Journal | September 25, 2016
This time of year the first thing I do in the morning in check the weather forecast. Its the last thing I do before going to bed. I also check it during the day, at lunch and in the evening. I know exactly when certain radio stations broadcast weather reports. I have five bookmarked weather internet sites on my laptop. I’m not alone.This is a ritual of all winegrowers during harvest.
The reason is rain. Rain is a game changer So far we have been very lucky with only one small rain event during harvest. We still have two weeks to go and they are a very important two weeks for the red wines. Cabernet Sauvignon is our most prized red grape. It can produce classic Medocian styled wines when grown on the granite hillsides of the Blue Ridge. It is however a late ripening grape. Cabernet Sauvignon’s beauty is in its tannins which are in the skins and seeds. These tannins need to be ripe in order to produce world class wines. We are very close to getting to that point now, but need just a bit more time. The grapes are at their most fragile just before harvest. Ripe skins break easily and are very susceptible to rot. This is why we fret so much about rain.
A quick shower is no problem, but a prolonged, settled rain is. Cooler temperatures can mitigate rains effects on the grapes. So why exactly is rain such a problem? 1. Skin integrity. A long soaking rain, especially under warm conditions will swell the berries and expand the skins sometimes to the point of splitting (worst case scenario). The skins become so thin that they lose their protective quality and their tannin strength. “The fuse has been lit” as a Bordeaux friend remarked. Its just a mater of time before rot sets in. 2. Rot, specifically botrytis rot can explode under the right conditions. Within 24 hours the grapes can go from picture perfect to fuzzy grey blobs. Once this happens there is no possibility of making a great wine. The botrytis mold eats away the skin tannins, color and flavor. Thoughtful winemaking can cut loses and make a simple, light ‘Bistro’ wine. 3. Rain dilutes the juice. As rain water is absorbed by vine roots and skins, it swells the berries and dilutes all components of the juice and therefor, the resulting wine.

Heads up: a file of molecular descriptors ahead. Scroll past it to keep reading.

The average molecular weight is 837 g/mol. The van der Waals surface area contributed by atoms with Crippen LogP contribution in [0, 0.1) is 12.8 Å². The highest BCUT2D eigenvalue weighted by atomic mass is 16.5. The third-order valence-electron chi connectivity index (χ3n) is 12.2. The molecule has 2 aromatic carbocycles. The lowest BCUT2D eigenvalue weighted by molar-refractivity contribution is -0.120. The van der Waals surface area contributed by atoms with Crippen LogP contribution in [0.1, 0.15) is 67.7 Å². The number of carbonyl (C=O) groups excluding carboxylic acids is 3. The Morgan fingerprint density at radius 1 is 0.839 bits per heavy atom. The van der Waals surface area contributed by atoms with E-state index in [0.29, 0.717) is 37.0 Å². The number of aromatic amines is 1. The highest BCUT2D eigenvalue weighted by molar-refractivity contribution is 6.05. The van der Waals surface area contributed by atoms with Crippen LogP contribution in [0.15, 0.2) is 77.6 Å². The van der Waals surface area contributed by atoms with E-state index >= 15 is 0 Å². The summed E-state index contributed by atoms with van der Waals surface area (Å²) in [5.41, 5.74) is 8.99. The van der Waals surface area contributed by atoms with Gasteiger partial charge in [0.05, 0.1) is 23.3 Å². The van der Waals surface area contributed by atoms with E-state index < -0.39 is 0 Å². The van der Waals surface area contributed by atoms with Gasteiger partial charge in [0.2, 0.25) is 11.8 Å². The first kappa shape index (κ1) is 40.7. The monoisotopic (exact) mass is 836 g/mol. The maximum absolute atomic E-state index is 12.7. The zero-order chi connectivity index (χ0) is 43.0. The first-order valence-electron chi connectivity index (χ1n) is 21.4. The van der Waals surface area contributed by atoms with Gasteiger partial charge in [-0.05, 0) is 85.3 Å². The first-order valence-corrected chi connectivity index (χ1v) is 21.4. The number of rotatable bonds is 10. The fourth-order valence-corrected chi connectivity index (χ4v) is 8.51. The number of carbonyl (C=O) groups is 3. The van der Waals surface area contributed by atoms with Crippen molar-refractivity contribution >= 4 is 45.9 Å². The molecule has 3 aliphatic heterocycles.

Not all rains are equal. A quick shower under cool conditions is a non-event. A prolonged, steady three day tropical blow can be a disaster. This is why the remnants of hurricanes can be a deal breaker.
The good new is that we have lots of ripe grapes ready to be picked. We start tomorrow in haste and will basically continue until there are no more grapes on the vines. This will take two weeks under normal circumstances, but if significant rain threatens, we could finish up much sooner. Better to have slightly under-ripe grapes than mush.